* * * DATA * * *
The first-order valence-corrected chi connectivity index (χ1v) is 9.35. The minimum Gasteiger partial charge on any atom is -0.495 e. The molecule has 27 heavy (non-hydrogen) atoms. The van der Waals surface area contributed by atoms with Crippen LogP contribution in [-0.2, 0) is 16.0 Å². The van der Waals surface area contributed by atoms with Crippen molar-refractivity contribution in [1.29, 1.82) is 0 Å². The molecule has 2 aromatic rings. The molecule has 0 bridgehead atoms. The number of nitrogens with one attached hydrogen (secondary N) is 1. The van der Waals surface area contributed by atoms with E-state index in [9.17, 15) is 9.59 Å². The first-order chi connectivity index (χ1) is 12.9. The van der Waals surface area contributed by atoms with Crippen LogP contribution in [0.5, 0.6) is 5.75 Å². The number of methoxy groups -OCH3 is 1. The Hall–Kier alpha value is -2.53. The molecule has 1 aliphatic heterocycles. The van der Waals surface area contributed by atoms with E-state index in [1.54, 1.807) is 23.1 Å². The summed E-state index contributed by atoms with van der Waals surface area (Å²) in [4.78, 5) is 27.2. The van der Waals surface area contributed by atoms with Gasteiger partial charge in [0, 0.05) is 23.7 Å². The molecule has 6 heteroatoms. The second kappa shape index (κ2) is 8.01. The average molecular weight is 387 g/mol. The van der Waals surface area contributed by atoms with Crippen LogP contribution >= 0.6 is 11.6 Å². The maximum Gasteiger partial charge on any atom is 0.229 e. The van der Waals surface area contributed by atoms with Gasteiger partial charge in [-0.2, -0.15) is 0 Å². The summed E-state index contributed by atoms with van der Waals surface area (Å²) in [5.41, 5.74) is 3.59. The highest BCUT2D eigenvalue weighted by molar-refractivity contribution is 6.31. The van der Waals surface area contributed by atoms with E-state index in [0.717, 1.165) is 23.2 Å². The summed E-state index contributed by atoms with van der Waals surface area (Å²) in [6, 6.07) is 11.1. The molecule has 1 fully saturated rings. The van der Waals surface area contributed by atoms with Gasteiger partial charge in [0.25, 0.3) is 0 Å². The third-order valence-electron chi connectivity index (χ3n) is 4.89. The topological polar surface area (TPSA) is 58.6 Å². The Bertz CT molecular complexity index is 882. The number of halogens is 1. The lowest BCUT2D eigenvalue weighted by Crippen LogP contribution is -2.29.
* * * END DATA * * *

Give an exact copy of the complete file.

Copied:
The first-order valence-corrected chi connectivity index (χ1v) is 9.35. The minimum Gasteiger partial charge on any atom is -0.495 e. The molecule has 27 heavy (non-hydrogen) atoms. The van der Waals surface area contributed by atoms with Crippen LogP contribution in [-0.2, 0) is 16.0 Å². The van der Waals surface area contributed by atoms with Crippen molar-refractivity contribution in [1.29, 1.82) is 0 Å². The molecule has 2 aromatic rings. The molecule has 0 bridgehead atoms. The number of nitrogens with one attached hydrogen (secondary N) is 1. The van der Waals surface area contributed by atoms with E-state index in [9.17, 15) is 9.59 Å². The first-order chi connectivity index (χ1) is 12.9. The van der Waals surface area contributed by atoms with Crippen LogP contribution in [0.5, 0.6) is 5.75 Å². The number of methoxy groups -OCH3 is 1. The Hall–Kier alpha value is -2.53. The molecule has 1 aliphatic heterocycles. The van der Waals surface area contributed by atoms with E-state index in [1.54, 1.807) is 23.1 Å². The summed E-state index contributed by atoms with van der Waals surface area (Å²) in [4.78, 5) is 27.2. The van der Waals surface area contributed by atoms with Gasteiger partial charge in [0, 0.05) is 23.7 Å². The molecule has 6 heteroatoms. The second kappa shape index (κ2) is 8.01. The average molecular weight is 387 g/mol. The van der Waals surface area contributed by atoms with Crippen LogP contribution >= 0.6 is 11.6 Å². The maximum Gasteiger partial charge on any atom is 0.229 e. The van der Waals surface area contributed by atoms with Gasteiger partial charge in [-0.2, -0.15) is 0 Å². The summed E-state index contributed by atoms with van der Waals surface area (Å²) in [5.41, 5.74) is 3.59. The highest BCUT2D eigenvalue weighted by molar-refractivity contribution is 6.31. The van der Waals surface area contributed by atoms with E-state index in [0.717, 1.165) is 23.2 Å². The summed E-state index contributed by atoms with van der Waals surface area (Å²) in [6, 6.07) is 11.1. The molecule has 1 fully saturated rings. The van der Waals surface area contributed by atoms with Gasteiger partial charge in [0.25, 0.3) is 0 Å². The third-order valence-electron chi connectivity index (χ3n) is 4.89. The topological polar surface area (TPSA) is 58.6 Å². The Bertz CT molecular complexity index is 882. The number of halogens is 1. The lowest BCUT2D eigenvalue weighted by Crippen LogP contribution is -2.29.